Fixed income, currencies, and commodities is a division of investment banking that provides a number of important trading and derivatives services to investors and corporate clients. The purpose of the FICC group is to help clients, whoever they may be, ensure that their FICC-related risks are properly covered and that their portfolios align with their future view on foreign currencies, commodities, and bonds.

To the casual observer, it may seem odd to have these three asset classes together. After all, currencies and commodities are very different things and, from an ideological lens, polar opposites. Opponents of Central Bank-issued currencies tend to believe in the enduring value of commodities and vice versa. So why house them together?

The reason is simple: the underlying principles of assessing and analyzing risks and rewards of these three assets are largely similar. Unlike equities, where a number of external and non-financial factors can come into play (for instance, Chipotle (CMG) stock can suddenly tank because of an e. coli outbreak), FICC tend to be more directly tied to statistical trends that financiers can use to predict limits for upside and downside with less errors than with stocks.

But that doesn’t mean FICC are immune to external risks. The recent blowup of the Turkish lira, for instance, was an outlying event related to geopolitics that no financier could have predicted. It is also at times of these unusual events that FICC analysts and traders will sit back, avoid making any predictions, and simply watch to see how things unfold (while, of course, providing clients the opportunity to speculate if they so desire, providing it does not cause any risks for the bank).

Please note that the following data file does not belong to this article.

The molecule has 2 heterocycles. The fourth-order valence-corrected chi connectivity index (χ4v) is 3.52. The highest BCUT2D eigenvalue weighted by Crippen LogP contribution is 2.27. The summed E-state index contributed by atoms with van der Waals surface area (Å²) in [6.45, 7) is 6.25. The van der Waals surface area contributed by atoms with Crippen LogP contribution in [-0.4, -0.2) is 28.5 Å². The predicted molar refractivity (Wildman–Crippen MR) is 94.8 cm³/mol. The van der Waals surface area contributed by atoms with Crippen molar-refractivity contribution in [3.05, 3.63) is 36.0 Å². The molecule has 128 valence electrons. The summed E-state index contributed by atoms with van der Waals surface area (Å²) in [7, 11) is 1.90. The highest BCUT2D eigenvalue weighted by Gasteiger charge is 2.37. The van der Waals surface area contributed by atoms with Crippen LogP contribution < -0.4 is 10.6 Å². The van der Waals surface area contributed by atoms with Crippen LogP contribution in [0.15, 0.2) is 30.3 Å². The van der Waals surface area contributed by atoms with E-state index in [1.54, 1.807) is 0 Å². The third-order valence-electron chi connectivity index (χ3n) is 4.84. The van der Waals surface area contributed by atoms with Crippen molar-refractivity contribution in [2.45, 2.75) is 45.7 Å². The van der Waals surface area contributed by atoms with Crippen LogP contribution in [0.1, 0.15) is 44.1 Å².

What kind of person is attracted to FICC divisions? There are two types: the quants and the traders. Quants are the people who are attracted to the statistical and math side of finance, while the traders are the ones who like using technical analysis to making trading decisions. FICC groups may try to incorporate macroeconomic and geopolitical analysis into their decisions and strategies, but for the most part it is a technical and numbers-heavy corner of the banking world.

Is it lucrative? It can be. But FICC has not typically been a primary focus of buy-side analysts and hedge funds, who find the biggest money in an unusual approach to equity markets more often than they focus on bonds and commodities. While there are exceptions, particularly for corporate credit, oftentimes the hedge fund focus on FICC is very different from the bank’s—less mathematical, more qualitative, and much more in-depth. That doesn’t mean a banker in the FICC world cannot make a very good living, but it does mean that anyone with ambitions to get into the world of hedge funds may want to pivot away from FICC and towards equities and corporate debt.